The term evolution also refers to the mechanism that produces the morphological change implied by limited common descent or descent with modification through successive generations. Evolution in this sense refers chiefly to the mechanism of natural selection acting on random genetic variation or mutations. This sense of the term refers to the idea that the variation/selection mechanism can generate at least limited biological or morphological change within a population. Nearly all biologists accept the efficacy of natural selection (and associated phenomena, such as the founder effect and genetic drift) as a mechanism of speciation. Even so, many scientists now question whether such mechanisms can produce the amount of change required to account for the completely novel organs or body plans that emerge in the fossil record. Thus, almost all biologists would accept that the variation/selection mechanism can explain relatively minor variations among groups of organisms (evolution meaning #4), even if some of those biologists question the sufficiency of the mechanism (evolution meaning #6) as an explanation for the origin of the major morphological innovations in the history of life.

5. Evolution as Universal Common Descent

Many biologists commonly use the term evolution to refer to the idea that all organisms are related by common ancestry from a single living organism. Darwin represented the theory of universal common descent or universal “descent with modification” with a “branching tree” diagram, which showed all present life forms as having emerged gradually over time from one or very few original common ancestors. Darwin’s theory of biological history is often referred to as a monophyletic view because it portrays all organisms as ultimately related as a single family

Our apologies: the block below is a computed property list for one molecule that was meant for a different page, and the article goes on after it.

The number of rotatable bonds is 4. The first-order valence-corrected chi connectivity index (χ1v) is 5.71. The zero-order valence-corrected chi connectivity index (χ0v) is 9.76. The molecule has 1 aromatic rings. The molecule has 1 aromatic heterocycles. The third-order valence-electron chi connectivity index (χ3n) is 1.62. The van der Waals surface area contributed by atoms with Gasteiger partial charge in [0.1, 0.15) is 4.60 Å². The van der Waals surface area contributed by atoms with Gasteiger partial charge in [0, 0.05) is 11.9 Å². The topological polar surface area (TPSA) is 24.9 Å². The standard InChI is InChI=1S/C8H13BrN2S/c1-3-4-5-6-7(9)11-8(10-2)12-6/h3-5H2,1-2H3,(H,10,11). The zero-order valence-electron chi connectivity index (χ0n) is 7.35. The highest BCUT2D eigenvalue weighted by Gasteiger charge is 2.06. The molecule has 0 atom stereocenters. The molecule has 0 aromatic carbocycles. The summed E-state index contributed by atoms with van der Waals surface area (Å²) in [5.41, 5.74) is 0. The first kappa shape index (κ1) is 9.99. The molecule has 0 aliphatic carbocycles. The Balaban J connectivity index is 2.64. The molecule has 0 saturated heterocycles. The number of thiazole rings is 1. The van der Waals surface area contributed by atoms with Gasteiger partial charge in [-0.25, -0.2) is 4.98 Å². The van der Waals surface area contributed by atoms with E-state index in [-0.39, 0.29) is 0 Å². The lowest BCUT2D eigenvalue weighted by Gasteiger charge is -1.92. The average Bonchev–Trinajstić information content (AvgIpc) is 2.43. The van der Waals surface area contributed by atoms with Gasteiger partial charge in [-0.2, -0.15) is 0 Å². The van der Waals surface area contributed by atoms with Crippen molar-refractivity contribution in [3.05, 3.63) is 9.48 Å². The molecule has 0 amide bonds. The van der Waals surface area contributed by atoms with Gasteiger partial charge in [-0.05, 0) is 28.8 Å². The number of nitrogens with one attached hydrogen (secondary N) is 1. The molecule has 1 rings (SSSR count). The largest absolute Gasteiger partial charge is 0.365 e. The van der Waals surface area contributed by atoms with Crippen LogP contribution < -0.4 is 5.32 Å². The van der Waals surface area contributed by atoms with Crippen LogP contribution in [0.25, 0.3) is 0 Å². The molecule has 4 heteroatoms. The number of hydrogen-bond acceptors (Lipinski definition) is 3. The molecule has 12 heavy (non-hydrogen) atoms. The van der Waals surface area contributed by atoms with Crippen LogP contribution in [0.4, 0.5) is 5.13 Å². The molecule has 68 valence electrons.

6. Evolution as the “Blind Watchmaker” Thesis

The “blind watchmaker” thesis, to appropriate Richard Dawkins’s clever term, stands for the Darwinian idea that all new living forms arose as the product of unguided, purposeless, material mechanisms, chiefly natural selection acting on random variation or mutation. Evolution in this sense implies that the Darwinian mechanism of natural selection acting on random variations (and other equally naturalistic processes) completely suffices to explain the origin of novel biological forms and the appearance of design in complex organisms. Although Darwinists and neo-Darwinists admit that living organisms appear designed for a purpose, they insist that such “design” is only apparent, not real, precisely because they also affirm the complete sufficiency of unintelligent natural mechanisms (that can mimic the activity of a designing intelligence) of morphogenesis. In Darwinism, the variation/selection mechanism functions as a kind of “designer substitute.” As Dawkins summarizes the blind watchmaker thesis: “Natural selection, the blind, unconscious, automatic process which Darwin discovered and which we now know is the explanation for the existence and apparently purposeful form of all life, has no purpose in mind. It has no mind and no mind’s eye.”

The authors conclude:

what we are calling “mere evolution” (evolution #1-4) is “one of the strongest and most useful scientific theories we have,” to use NAS language. Mere evolution encompasses a vast number of specific cosmological, geological, and biological theories that “incorporate a large body of scientific facts, laws, tested hypotheses, and logical inferences.”

On the other hand, . . .  a significant minority of scientists dissent on evidential grounds from the theory of universal common descent (evolution #5), and an even greater group dissents from the blind watchmaker hypothesis (evolution #6).

As for how evolution should be taught in public schools, and how Christian politicians who have doubts about evolution #5 and #6 above should respond, I think the perspective of the Discovery Institute makes good common sense:

Far from reducing the coverage of evolution, Discovery Institute seeks to increase the coverage of evolution in textbooks. It believes that evolution should be fully and completely presented to students, and they should learn more about evolutionary theory, including its unresolved issues. The true censors are those who want to stop any discussion of the scientific weaknesses of evolutionary theory. . . .  Discovery Institute recommends that states and school districts focus on teaching students more about evolutionary theory, including telling them about some of the theory’s problems that have been discussed in peer-reviewed science journals. In other words, evolution should be taught as a scientific theory that is open to critical scrutiny, not as a sacred dogma that can’t be questioned.

Source: Stephen C. Meyer and Michael Newton Keas, “The Meanings of Evolution,”  Stephen C. Meyer and Michael Newton Keas,  in Darwin, Design, and Public Education, Rhetoric and Public Affairs, ed. John Angus Campbell and Stephen C. Meyer (East Lansing: Michigan State University Press, 2003), 135-56.